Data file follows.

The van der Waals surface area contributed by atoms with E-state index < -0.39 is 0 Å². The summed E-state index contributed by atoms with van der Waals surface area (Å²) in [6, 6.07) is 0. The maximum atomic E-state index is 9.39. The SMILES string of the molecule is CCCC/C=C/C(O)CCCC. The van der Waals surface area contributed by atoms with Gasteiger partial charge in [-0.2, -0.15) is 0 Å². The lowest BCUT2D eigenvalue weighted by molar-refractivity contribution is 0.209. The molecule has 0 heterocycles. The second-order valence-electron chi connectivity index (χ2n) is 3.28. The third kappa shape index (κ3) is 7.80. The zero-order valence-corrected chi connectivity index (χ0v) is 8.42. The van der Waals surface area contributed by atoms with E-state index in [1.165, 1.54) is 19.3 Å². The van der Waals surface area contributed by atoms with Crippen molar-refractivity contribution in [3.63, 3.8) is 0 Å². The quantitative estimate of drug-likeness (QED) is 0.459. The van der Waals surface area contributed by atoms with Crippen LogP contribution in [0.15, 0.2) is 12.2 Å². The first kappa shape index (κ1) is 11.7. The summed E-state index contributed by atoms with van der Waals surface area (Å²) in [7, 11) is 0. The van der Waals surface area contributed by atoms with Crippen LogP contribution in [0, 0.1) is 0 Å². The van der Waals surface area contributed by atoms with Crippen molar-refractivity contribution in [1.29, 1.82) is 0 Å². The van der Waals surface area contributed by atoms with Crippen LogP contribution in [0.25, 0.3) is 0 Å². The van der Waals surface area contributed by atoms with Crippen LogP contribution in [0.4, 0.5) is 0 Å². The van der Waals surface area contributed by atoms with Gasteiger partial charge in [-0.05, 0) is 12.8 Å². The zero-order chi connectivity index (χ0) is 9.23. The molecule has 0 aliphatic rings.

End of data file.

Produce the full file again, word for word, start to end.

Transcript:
The van der Waals surface area contributed by atoms with E-state index < -0.39 is 0 Å². The summed E-state index contributed by atoms with van der Waals surface area (Å²) in [6, 6.07) is 0. The maximum atomic E-state index is 9.39. The SMILES string of the molecule is CCCC/C=C/C(O)CCCC. The van der Waals surface area contributed by atoms with Gasteiger partial charge in [-0.2, -0.15) is 0 Å². The lowest BCUT2D eigenvalue weighted by molar-refractivity contribution is 0.209. The molecule has 0 heterocycles. The second-order valence-electron chi connectivity index (χ2n) is 3.28. The third kappa shape index (κ3) is 7.80. The zero-order valence-corrected chi connectivity index (χ0v) is 8.42. The van der Waals surface area contributed by atoms with E-state index in [1.165, 1.54) is 19.3 Å². The van der Waals surface area contributed by atoms with Crippen molar-refractivity contribution in [3.63, 3.8) is 0 Å². The quantitative estimate of drug-likeness (QED) is 0.459. The van der Waals surface area contributed by atoms with Crippen LogP contribution in [0.15, 0.2) is 12.2 Å². The first kappa shape index (κ1) is 11.7. The summed E-state index contributed by atoms with van der Waals surface area (Å²) in [7, 11) is 0. The van der Waals surface area contributed by atoms with Crippen LogP contribution in [0, 0.1) is 0 Å². The van der Waals surface area contributed by atoms with Crippen molar-refractivity contribution in [1.29, 1.82) is 0 Å². The van der Waals surface area contributed by atoms with Crippen LogP contribution in [0.25, 0.3) is 0 Å². The van der Waals surface area contributed by atoms with Crippen LogP contribution in [0.4, 0.5) is 0 Å². The van der Waals surface area contributed by atoms with Gasteiger partial charge in [-0.05, 0) is 12.8 Å². The zero-order chi connectivity index (χ0) is 9.23. The molecule has 0 aliphatic rings.